There's usually a film at the Cannes International Film festival that kicks up dust with boundary-pushing sexuality. In 2003, it was "Brown Bunny," which included a graphic oral sex scene that, writer-director and star Vincent Gallo, took great pains to tell everyone was real - not staged.
This year's provocateur is "Shortbus." And it has everyone here buzzing.
In one scene, a man is laying in a tub of water making a video of his, um, privates. In another, a naked young man belts out "The Star Spangled Banner" while engaged in three-way sex with gay lovers.
And, in still another, a sex therapist walks into an underground sex club in New York and into an orgy. The "Mistress" of the club, in one of the film's most memorable lines, tells her: "It's just like the '60s - only with less hope."
Whether it's viewed as art or not will, of course, be up to the audience, but writer-director John Cameron Mitchell, whose previous film "Hedwig and the Angry Inch" attracted critical attention, doesn't see his latest work as pornographic.
"I actually like pornography but I don't consider this film pornographic," Mitchell told a festival press conference over the weekend. "I define - and most people do - pornography as devoid of artistic intent. The purpose of pornography is to arouse. I don't think anyone got (sexually aroused) watching this film."
That's not to say he didn't intend the sexuality to excite. "There is a certain provocation we had in mind with this film, but more important than that, we wanted to use sex as a metaphor for things that were, perhaps, universal, themes like connection and love and fear. We just thought the language of sex could be used the way the language of music could be used in a musical."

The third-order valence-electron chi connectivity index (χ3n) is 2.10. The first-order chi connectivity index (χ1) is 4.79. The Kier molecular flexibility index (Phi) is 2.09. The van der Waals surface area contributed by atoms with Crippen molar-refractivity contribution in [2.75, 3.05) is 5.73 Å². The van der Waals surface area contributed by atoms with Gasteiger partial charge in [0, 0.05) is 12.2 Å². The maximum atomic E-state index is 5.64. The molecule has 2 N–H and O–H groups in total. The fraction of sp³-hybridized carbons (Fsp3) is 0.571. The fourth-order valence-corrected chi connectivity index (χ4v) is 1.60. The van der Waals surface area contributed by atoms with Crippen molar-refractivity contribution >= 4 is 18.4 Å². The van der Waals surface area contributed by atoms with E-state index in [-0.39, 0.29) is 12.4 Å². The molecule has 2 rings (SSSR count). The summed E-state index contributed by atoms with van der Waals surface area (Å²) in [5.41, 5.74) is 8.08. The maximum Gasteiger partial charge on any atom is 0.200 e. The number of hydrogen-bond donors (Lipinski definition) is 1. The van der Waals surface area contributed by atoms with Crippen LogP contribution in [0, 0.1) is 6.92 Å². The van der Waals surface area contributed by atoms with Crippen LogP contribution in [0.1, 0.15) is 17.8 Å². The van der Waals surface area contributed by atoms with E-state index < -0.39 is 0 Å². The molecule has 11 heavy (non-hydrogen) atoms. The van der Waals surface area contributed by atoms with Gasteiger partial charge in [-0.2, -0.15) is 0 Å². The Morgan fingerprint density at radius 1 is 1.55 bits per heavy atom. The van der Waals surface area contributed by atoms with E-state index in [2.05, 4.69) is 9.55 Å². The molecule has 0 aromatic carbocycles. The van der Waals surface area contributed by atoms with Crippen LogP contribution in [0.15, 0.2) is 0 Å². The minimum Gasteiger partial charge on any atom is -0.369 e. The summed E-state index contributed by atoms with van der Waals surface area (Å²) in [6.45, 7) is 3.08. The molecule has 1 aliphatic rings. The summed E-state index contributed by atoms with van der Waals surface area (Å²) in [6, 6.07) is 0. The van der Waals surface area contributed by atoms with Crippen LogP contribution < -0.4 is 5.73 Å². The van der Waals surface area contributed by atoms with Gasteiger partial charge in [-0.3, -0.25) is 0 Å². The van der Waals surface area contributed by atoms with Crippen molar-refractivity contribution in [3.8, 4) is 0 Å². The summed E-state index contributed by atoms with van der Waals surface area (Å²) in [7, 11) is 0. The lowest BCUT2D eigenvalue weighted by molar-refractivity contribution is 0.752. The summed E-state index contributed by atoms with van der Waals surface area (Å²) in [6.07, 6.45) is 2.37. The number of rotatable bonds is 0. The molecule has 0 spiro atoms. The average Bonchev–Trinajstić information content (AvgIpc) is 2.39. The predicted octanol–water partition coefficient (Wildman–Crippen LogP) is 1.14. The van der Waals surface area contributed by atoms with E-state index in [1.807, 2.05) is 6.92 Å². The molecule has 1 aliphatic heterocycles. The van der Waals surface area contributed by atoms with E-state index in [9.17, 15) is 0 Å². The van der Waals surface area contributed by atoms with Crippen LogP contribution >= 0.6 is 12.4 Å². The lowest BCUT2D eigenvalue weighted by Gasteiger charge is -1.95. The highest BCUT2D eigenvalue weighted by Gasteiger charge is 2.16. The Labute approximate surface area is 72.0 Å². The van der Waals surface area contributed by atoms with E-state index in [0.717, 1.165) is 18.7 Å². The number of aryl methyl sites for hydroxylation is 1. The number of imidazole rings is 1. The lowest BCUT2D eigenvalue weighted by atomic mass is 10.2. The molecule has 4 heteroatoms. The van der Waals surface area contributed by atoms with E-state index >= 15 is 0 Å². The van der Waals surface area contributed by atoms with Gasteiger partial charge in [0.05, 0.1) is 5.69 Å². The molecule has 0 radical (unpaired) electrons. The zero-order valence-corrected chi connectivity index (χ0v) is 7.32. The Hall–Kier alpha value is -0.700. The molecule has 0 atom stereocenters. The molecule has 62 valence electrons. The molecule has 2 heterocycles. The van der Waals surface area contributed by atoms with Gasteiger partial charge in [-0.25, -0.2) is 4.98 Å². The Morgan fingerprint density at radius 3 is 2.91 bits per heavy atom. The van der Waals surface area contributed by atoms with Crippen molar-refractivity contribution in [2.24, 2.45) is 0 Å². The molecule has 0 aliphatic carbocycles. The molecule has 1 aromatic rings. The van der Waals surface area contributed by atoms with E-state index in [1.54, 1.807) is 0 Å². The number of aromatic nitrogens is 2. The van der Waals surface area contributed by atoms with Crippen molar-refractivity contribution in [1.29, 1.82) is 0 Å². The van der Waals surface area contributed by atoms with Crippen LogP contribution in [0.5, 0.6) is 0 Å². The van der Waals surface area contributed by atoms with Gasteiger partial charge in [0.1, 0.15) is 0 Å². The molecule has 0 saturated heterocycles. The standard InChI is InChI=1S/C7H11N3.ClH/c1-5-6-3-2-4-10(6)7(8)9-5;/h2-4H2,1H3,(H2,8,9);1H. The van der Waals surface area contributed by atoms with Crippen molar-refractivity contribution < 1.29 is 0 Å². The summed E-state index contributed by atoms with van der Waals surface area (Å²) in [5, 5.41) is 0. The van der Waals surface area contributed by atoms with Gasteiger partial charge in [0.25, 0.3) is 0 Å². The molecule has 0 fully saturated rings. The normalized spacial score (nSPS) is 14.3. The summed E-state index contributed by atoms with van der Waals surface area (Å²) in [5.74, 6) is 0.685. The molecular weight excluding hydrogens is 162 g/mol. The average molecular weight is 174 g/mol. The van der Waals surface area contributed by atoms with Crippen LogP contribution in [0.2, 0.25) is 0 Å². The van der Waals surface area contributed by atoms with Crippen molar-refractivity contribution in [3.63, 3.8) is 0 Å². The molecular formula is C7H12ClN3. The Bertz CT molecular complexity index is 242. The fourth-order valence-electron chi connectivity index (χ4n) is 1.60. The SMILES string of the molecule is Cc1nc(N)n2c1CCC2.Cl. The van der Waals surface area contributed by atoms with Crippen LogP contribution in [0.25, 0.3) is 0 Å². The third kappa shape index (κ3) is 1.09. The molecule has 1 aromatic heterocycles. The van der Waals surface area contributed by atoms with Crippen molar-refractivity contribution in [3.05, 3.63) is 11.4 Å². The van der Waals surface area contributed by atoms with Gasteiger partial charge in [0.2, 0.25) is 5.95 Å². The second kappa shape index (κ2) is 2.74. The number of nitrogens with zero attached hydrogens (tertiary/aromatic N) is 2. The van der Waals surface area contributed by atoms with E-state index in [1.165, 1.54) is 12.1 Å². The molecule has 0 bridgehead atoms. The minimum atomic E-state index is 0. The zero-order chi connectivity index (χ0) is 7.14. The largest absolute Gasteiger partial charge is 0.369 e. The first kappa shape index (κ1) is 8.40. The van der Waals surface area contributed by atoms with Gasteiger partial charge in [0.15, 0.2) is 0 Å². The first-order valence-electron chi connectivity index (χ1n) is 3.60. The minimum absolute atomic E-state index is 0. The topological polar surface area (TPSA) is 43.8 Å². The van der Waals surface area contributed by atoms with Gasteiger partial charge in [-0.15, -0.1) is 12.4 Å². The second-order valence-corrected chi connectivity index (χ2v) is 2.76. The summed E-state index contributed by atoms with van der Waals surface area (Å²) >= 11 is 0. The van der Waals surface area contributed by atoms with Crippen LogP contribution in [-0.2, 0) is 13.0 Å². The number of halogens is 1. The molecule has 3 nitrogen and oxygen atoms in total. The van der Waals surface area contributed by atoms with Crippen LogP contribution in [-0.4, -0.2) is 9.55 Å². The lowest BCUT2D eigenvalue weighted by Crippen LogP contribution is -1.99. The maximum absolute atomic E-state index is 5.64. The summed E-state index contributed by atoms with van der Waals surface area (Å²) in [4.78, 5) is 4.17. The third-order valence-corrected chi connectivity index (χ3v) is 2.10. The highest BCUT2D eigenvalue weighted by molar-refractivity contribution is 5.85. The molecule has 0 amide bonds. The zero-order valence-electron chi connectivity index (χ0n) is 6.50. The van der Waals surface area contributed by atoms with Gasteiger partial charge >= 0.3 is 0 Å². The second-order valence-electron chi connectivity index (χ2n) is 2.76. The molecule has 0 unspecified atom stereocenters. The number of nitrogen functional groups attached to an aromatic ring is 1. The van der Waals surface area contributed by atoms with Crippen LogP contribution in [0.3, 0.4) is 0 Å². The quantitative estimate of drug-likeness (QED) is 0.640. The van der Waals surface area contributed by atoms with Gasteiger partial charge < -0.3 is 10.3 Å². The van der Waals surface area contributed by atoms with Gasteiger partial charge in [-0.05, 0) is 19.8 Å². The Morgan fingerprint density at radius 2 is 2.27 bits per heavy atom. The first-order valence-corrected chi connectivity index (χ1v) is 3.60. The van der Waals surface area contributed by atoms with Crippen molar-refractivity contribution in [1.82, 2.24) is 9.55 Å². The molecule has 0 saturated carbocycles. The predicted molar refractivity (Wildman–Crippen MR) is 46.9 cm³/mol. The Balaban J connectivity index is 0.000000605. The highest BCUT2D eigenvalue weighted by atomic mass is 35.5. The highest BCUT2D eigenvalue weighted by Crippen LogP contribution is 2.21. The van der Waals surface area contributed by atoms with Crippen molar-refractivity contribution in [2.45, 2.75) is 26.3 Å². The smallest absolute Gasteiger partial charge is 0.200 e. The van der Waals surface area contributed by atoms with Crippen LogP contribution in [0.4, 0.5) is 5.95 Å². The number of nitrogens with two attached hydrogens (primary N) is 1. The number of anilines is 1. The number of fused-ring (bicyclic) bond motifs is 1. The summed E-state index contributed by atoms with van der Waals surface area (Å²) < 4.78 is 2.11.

And the film is not just about sex. It is also about relationships, like the character James, who is suicidal and quietly preparing his lover for his death, and the dominatrix prostitute Severin, who takes Polaroid photos of strangers captured at their most vulnerable moments.
Sook-Yin Lee, who works for the Canadian Broadcasting Corp., told reporters there was initially "confusion and fear" when her bosses learned about the movie, but she said they eventually supported her choice to play the character of Sofia, the sex therapist, who is wildly experimental in her exploration of the terrain.
"It was fascinating to me to see all my individual bosses up the corporate hierarchy and each individual would say, 'You know what? This movie sounds amazing, and I want this movie to exist in my world, but I'm afraid of the guy above me will put on the brakes and I'm going to get in trouble Their fear was the fear that the public would be outraged, that we would be talking candidly about our sexuality What happened was, in reality, the backlash was people saying 'This should exist. This should happen.'"
The young cast includes Paul Dawson, Lindsay Beamish, P.J. DeBoy, Raphael Barker, Jay Brannan, Peter Stickles and Justin Bond, all of whom attended the press conference here, which was relatively friendly. Not like the boos and hisses that greeted Gallo at his.
One of the bigger laughs occurred when DeBoy responded to questions about how it felt to sing the national anthem while having sex.
"It was a hard decision within me of what that meant," he said. "The beautiful image of gay men having sex is a very personal thing to me, and I am an American, and I think that it represents who I am as well and how I express myself. So, when I thought to myself, can I sing my country's national anthem while (having sex) I decided I could. Because I think it is a patriotic act and I think there is nothing morally wrong with gay sex or un-American about gay people."
DeBoy joked that they'd be touring "and singing every country's national anthem."
The film does not yet have a distributor.Copyright © 2014, Los Angeles Times